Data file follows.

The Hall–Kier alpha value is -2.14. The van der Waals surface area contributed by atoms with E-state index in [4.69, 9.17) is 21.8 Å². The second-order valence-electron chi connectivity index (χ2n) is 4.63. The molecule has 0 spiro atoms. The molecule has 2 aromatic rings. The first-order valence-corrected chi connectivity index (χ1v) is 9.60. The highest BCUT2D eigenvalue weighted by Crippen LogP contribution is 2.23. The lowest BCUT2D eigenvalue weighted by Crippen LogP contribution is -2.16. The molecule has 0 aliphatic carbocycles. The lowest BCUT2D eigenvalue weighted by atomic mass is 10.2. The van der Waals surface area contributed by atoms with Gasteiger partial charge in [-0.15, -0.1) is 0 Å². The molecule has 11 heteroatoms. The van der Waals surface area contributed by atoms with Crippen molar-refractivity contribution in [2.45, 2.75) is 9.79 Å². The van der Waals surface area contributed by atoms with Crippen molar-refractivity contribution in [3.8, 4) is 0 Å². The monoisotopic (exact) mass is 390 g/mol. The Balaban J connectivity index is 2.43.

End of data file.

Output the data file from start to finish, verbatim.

The Hall–Kier alpha value is -2.14. The van der Waals surface area contributed by atoms with E-state index in [4.69, 9.17) is 21.8 Å². The second-order valence-electron chi connectivity index (χ2n) is 4.63. The molecule has 0 spiro atoms. The molecule has 2 aromatic rings. The first-order valence-corrected chi connectivity index (χ1v) is 9.60. The highest BCUT2D eigenvalue weighted by Crippen LogP contribution is 2.23. The lowest BCUT2D eigenvalue weighted by Crippen LogP contribution is -2.16. The molecule has 0 aliphatic carbocycles. The lowest BCUT2D eigenvalue weighted by atomic mass is 10.2. The van der Waals surface area contributed by atoms with Gasteiger partial charge in [-0.15, -0.1) is 0 Å². The molecule has 11 heteroatoms. The van der Waals surface area contributed by atoms with Crippen molar-refractivity contribution in [2.45, 2.75) is 9.79 Å². The van der Waals surface area contributed by atoms with Crippen molar-refractivity contribution in [3.8, 4) is 0 Å². The monoisotopic (exact) mass is 390 g/mol. The Balaban J connectivity index is 2.43.